As I alluded to in Day 3, today was going to be one hell of a day going down Aasgard Pass.
Ohhhh boy. Here we go.
We all awoke pretty early, filled with excitement, anxiety, dread or a mix of it all with the challenge we had before us. It was a beautiful, clear morning with the sun just starting to hit the mountain peaks before us as we broke down camp.
Looking back, we should have spent more time sitting and enjoying the surroundings. It was absolutely epic and easily one of the most beautiful places I’ve ever visited.
Again, I was last to get ready (see foot) but we were on the trail between 8 and 8:30 AM.
The gang had little to no idea how bad the way down would actually be – we just knew it would suck.
And suck it did.
Going Down Aasgard Pass
Aasgard Pass Specs
- Elevation: 7,800 feet
- Colcuck Lake: 5,600 feet
- Trail distance: Less than 1-mile
Loose rocks. Steep terrain. Now, repeat for 2,200 feet.
We took it slow. I mean, reeeeaaal slow. I’ve never spent two hours or longer on less than a mile of trail before, though, there’s a first for everything.
We saw a couple rangers half way down and they asked us for our permits. The gang kindly obliged. (Make sure everyone has one just in case). We also snagged a trash bag from them as the one I was carrying was getting destroyed and had started to tear. Remember, pack out what you pack in.
Out of the seven of us, only one of us took a tumble and that was Adam. Thankfully, he was a trooper and luckily his camera nor he broke. Just a small cut on his hand. Watching him tumble head over heel, with his pack on, in slow motion, was something you’d expect only in a movie but here it was, happening right before my eyes.
The culprit? Another rock that looked stable and then proved otherwise. If there’s a lesson learned from this trip and especially when hiking to/from Aasgard Pass, make damn sure where your stepping will hold you.
Besides that, we all made it down in one piece.
For me personally, I was exhausted. The mental toll it took to go down was severe, and I was in no mood to hike another five miles – though we had to.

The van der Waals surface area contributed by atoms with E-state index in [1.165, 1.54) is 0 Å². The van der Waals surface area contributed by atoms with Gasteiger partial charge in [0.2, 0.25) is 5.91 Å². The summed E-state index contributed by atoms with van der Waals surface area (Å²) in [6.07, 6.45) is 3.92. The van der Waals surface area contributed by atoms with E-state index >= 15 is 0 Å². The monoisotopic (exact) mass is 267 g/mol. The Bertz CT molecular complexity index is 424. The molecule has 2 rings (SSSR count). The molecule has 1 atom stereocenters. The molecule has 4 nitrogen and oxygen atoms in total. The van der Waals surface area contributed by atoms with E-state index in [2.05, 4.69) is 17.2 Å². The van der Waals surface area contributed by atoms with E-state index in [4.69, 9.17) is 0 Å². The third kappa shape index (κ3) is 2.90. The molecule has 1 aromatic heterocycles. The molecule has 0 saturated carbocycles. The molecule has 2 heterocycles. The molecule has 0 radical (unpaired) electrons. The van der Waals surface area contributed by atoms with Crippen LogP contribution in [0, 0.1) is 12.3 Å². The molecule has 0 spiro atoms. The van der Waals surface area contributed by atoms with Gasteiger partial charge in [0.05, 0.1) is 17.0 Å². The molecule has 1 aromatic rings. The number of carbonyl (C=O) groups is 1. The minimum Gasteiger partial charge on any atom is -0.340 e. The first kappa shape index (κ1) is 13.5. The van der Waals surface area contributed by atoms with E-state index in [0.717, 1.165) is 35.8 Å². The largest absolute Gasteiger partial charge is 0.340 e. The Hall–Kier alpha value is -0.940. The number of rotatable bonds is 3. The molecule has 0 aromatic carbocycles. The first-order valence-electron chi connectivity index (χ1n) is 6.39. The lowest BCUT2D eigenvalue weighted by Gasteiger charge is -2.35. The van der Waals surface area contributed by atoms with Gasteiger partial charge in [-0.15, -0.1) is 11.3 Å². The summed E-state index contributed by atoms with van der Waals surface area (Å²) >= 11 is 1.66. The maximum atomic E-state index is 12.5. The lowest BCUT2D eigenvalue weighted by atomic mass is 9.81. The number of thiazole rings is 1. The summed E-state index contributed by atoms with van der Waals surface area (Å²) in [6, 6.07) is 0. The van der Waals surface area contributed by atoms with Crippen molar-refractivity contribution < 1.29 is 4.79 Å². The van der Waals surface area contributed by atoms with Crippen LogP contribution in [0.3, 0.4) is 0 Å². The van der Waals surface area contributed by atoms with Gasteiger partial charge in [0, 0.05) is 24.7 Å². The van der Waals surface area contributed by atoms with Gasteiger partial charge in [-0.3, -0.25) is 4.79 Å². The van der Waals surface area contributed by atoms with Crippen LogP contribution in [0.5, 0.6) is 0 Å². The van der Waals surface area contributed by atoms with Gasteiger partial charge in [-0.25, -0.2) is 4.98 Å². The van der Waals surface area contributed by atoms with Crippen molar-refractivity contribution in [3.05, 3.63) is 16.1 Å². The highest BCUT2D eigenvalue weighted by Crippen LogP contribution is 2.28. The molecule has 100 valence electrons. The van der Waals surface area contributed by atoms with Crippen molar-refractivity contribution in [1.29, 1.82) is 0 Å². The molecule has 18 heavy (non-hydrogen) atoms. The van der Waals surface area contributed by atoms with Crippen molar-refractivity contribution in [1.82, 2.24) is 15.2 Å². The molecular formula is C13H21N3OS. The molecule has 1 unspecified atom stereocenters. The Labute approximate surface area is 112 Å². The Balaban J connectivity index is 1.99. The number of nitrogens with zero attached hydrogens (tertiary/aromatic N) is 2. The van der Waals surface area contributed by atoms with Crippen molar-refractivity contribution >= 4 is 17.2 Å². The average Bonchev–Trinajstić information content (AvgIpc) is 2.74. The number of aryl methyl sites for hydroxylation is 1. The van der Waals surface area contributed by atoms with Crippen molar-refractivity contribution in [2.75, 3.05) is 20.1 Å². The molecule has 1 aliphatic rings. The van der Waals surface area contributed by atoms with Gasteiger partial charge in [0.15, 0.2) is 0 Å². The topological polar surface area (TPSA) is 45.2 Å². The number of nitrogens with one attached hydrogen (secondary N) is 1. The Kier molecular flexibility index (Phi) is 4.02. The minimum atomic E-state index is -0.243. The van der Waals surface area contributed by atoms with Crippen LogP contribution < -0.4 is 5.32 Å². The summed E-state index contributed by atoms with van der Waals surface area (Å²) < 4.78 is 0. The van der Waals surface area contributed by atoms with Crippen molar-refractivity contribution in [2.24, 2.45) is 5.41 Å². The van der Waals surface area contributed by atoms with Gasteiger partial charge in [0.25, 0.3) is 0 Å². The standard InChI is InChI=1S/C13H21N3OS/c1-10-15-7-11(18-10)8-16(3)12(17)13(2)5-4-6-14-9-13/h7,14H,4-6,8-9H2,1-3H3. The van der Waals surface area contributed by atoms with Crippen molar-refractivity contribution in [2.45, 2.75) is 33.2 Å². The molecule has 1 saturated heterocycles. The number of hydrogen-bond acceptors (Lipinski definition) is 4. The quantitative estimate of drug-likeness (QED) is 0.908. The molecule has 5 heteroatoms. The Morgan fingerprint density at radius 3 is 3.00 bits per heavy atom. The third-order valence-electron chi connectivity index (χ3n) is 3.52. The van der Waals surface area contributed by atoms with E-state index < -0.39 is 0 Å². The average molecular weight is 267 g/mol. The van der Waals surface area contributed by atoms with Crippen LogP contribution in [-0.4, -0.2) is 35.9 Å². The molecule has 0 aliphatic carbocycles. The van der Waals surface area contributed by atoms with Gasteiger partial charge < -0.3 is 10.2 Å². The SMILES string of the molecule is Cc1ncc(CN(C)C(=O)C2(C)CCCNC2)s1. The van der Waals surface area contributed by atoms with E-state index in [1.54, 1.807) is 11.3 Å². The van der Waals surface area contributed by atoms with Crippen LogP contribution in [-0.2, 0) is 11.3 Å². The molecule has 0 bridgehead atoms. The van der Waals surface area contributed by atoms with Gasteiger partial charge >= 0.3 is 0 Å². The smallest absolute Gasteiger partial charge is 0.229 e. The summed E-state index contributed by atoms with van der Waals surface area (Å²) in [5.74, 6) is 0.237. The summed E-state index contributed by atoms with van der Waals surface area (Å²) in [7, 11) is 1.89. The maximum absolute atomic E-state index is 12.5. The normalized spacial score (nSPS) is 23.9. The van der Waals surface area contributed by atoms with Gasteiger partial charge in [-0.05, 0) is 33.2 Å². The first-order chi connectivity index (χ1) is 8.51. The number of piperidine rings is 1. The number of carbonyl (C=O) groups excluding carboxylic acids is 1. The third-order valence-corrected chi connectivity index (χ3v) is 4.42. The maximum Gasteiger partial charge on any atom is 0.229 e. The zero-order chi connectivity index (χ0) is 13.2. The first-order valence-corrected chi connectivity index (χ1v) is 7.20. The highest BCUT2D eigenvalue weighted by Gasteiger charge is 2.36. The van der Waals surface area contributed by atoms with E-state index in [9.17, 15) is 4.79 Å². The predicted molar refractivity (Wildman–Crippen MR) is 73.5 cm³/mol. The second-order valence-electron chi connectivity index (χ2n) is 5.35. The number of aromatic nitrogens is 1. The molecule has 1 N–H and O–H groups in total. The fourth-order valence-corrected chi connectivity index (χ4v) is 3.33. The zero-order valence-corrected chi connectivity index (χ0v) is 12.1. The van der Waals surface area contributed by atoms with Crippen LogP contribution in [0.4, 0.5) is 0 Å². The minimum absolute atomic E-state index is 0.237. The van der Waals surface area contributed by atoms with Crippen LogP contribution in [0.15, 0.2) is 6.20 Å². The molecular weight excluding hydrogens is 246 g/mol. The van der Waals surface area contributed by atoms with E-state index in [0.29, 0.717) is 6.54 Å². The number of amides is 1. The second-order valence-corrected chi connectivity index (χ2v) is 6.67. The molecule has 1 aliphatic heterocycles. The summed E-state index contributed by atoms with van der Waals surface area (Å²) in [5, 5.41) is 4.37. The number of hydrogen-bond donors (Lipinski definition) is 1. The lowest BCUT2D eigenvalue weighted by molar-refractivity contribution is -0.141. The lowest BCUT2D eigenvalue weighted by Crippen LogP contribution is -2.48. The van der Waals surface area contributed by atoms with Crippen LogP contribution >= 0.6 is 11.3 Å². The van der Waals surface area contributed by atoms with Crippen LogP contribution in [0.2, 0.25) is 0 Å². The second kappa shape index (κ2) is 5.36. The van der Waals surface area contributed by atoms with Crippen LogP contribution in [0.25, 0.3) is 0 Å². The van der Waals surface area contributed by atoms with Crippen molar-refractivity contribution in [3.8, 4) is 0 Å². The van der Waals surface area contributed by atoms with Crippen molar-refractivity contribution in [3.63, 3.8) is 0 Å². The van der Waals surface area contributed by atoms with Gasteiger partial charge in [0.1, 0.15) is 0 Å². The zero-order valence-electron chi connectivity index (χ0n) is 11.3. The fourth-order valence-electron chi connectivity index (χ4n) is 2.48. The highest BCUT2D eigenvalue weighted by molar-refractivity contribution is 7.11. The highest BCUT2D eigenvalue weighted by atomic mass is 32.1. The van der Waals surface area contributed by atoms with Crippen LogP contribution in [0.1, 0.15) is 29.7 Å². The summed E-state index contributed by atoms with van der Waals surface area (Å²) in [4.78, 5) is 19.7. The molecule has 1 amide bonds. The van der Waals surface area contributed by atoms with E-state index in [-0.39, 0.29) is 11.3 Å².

The fact that every step coming down had to be calculated – being nearly 100% certain the rock I was aiming for would hold or the dirt I was going down wasn’t the beginning of a rock slide – was daunting.
Once down, the conversation began about which way we would have rather done this. Up Aasgard with full packs, or down Aasgard with lighter packs? I’m still torn. I can’t imagine going up that thing with ~55 pounds on my back but it’s also good to know you won’t tumble down the trail because you’re leaning into the mountain. I’m still undecided on which I would rather do and for the time being, I don’t really want to think about it. #AasgardPTSD
Now down, the path around Colchuck Lake felt like a fairy tale. It was, as you can suspect, an actual trail, made from dirt. God Bless America!!
Even though we had had lunch at the back of the lake, I was beginning to crash as we made our way down to the parking lot.
The adrenaline had worn off and I was sick of walking with 45 pounds on my back. Thankfully, I wasn’t alone in this mindset. Everyone else was done as well and there were hardly any words spoken as we
ventured speed walked down the trail.
Finally, after what felt like an eternity (coupled with the mile/time estimates people gave us which were laughably inaccurate) we reached the trailhead and our cars.
We all made some sort of disgruntled, yet relieved sound as we took off our packs and tossed them into the car. The feeling of sitting down, with AC blowing in our faces, helped as the numbness our bodies felt slowly wore off.
Then, to our surprise, we saw a bear galivanting on the road, just minutes from the trailhead. A wonderful way to end an amazing trip with fantastic people.
With that, the best backpacking trip of my life had come to a close, though it had created a lifelong friendship between the seven of us.
Now, we turn our gaze towards the next adventure which will surely be here before we know it.
If you missed the previous blogs from this trip, you can find them below:
Until next time adventurers, take care and be safe.
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